Karma is extremely difficult to understand because in every situation there are numerous karmas working at the same time and also numerous circumstances affecting the result.
In some way you can compare the complexity of karma with the complexity of gravity. Every single atom in the universe is subject to the influence of gravity from every other atom in the universe. Of course the closer they are the more influence they will have.
In karma, the strongest karma will have the strongest effect in the outcome, but other karmas will also have an effect. Only an enlightened being can fully understand it.
For example you may have the karma to be born as an animal and also have the karma to have a live free of suffering, then you can be born as a pet of a very rich family that will take the best care of you. Or you can have the karma to be born as a human being and also have the karma to have a live of suffering, and then you can be born in a violent and poor country and experience a lot of suffering.
Karma, understood as “cause”, can only have a limited “effect”. There is no such karma with unlimited effect. Once the effect of a karma has mature, it won´t happen again.
Personally, I like the definition that good karma is everything that helps you get closer to enlighten while bad karma is everything that moves you away from enlighten. Winning the lottery or getting cancer are neither good nor bad karma per se. If winning the lottery distracts you from your spiritual practice, makes you forget about the beings suffering around you and males you pride, then it is bad karma. While if getting cancer makes you think about the suffering of others, opens your heart and makes you a more patient and considered person with the people around you, it is good karma.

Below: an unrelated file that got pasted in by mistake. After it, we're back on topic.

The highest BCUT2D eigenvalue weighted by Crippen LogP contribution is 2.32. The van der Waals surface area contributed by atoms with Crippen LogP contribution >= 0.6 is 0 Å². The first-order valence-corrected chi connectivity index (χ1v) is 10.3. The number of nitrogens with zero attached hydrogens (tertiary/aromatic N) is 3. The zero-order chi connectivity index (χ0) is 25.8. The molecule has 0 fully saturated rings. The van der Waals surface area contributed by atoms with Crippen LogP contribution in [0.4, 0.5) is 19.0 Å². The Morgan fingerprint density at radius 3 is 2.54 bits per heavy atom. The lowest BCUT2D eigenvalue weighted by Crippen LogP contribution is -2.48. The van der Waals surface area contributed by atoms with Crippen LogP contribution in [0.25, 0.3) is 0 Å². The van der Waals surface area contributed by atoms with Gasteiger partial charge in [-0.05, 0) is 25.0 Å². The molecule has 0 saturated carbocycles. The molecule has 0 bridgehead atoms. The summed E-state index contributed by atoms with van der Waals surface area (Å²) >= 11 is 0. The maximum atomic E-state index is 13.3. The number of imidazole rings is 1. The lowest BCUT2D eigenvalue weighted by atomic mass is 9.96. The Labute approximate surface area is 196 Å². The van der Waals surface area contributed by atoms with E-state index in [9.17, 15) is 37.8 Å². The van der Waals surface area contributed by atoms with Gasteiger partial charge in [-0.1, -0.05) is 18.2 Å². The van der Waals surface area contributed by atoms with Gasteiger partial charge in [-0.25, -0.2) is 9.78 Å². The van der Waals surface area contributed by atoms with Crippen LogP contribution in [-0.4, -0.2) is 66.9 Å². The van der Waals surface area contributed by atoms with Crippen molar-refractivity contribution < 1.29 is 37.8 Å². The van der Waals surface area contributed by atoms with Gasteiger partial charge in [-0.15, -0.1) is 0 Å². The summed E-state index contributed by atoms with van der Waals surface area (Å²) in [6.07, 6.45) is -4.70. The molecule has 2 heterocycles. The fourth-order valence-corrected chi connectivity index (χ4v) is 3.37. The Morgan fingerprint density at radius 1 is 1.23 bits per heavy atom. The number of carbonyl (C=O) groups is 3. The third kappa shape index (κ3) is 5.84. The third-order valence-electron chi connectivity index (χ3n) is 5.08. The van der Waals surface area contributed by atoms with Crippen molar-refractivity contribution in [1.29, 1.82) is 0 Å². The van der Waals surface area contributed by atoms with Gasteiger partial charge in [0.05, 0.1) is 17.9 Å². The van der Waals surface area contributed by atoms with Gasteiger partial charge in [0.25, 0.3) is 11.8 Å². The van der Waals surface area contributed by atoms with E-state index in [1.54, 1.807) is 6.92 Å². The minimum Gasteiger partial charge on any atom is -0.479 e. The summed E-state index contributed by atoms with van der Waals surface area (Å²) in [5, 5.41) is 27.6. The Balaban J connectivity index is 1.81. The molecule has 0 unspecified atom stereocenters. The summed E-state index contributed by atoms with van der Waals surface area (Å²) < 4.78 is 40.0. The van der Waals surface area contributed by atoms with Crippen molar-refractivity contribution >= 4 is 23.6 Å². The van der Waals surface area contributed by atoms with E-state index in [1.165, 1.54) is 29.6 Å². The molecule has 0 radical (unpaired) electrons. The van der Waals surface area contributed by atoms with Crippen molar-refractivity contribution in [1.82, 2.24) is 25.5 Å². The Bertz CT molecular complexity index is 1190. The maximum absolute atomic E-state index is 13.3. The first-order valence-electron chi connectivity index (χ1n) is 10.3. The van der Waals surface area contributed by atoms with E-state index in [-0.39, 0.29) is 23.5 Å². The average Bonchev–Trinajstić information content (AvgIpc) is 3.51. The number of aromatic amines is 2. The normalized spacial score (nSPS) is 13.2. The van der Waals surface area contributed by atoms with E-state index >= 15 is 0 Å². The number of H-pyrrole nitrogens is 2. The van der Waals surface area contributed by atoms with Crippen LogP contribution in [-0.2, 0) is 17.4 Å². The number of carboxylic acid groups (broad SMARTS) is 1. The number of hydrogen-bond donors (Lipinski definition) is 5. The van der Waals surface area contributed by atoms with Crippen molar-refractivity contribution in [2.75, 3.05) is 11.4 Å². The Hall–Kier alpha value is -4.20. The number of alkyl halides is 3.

You can also say that good karma is what allows you to learn from every situation and makes you grow, regardless of what that situation is. Bad karma is what makes you react is such a way that it will hurt your spiritual development, regardless of what the situation is.
The advice would be not to worry so much about what happens to you, worry about your response to those challenges.
I hope this helps you.